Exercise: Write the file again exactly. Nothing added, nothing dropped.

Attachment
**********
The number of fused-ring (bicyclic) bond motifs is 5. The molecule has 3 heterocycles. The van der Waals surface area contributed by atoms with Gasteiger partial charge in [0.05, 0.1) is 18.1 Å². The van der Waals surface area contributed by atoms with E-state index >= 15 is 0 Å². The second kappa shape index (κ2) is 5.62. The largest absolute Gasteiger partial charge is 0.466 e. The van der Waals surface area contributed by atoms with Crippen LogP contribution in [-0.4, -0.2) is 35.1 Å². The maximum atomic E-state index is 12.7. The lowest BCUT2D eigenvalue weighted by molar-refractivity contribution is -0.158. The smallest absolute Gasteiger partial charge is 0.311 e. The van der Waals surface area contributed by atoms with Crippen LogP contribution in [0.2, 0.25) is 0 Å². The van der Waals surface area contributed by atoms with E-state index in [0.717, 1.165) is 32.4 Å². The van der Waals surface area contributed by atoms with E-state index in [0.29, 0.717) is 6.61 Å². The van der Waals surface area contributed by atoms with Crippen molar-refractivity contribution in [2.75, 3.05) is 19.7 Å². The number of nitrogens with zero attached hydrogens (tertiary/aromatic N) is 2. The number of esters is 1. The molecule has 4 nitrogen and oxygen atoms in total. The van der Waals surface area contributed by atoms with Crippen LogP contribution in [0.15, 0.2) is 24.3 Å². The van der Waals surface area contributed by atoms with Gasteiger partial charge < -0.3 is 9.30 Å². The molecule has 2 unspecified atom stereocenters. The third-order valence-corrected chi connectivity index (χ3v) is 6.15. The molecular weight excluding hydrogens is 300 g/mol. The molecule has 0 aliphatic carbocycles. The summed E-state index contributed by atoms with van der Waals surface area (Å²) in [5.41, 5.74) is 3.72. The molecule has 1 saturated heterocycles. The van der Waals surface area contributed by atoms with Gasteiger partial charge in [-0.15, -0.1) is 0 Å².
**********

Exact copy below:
The number of fused-ring (bicyclic) bond motifs is 5. The molecule has 3 heterocycles. The van der Waals surface area contributed by atoms with Gasteiger partial charge in [0.05, 0.1) is 18.1 Å². The van der Waals surface area contributed by atoms with E-state index >= 15 is 0 Å². The second kappa shape index (κ2) is 5.62. The largest absolute Gasteiger partial charge is 0.466 e. The van der Waals surface area contributed by atoms with Crippen LogP contribution in [-0.4, -0.2) is 35.1 Å². The maximum atomic E-state index is 12.7. The lowest BCUT2D eigenvalue weighted by molar-refractivity contribution is -0.158. The smallest absolute Gasteiger partial charge is 0.311 e. The van der Waals surface area contributed by atoms with Crippen LogP contribution in [0.2, 0.25) is 0 Å². The van der Waals surface area contributed by atoms with E-state index in [0.717, 1.165) is 32.4 Å². The van der Waals surface area contributed by atoms with E-state index in [0.29, 0.717) is 6.61 Å². The van der Waals surface area contributed by atoms with Crippen molar-refractivity contribution in [2.75, 3.05) is 19.7 Å². The number of nitrogens with zero attached hydrogens (tertiary/aromatic N) is 2. The number of esters is 1. The molecule has 4 nitrogen and oxygen atoms in total. The van der Waals surface area contributed by atoms with Crippen LogP contribution in [0.15, 0.2) is 24.3 Å². The van der Waals surface area contributed by atoms with Gasteiger partial charge < -0.3 is 9.30 Å². The molecule has 2 unspecified atom stereocenters. The third-order valence-corrected chi connectivity index (χ3v) is 6.15. The molecular weight excluding hydrogens is 300 g/mol. The molecule has 0 aliphatic carbocycles. The summed E-state index contributed by atoms with van der Waals surface area (Å²) in [5.41, 5.74) is 3.72. The molecule has 1 saturated heterocycles. The van der Waals surface area contributed by atoms with Gasteiger partial charge in [-0.15, -0.1) is 0 Å².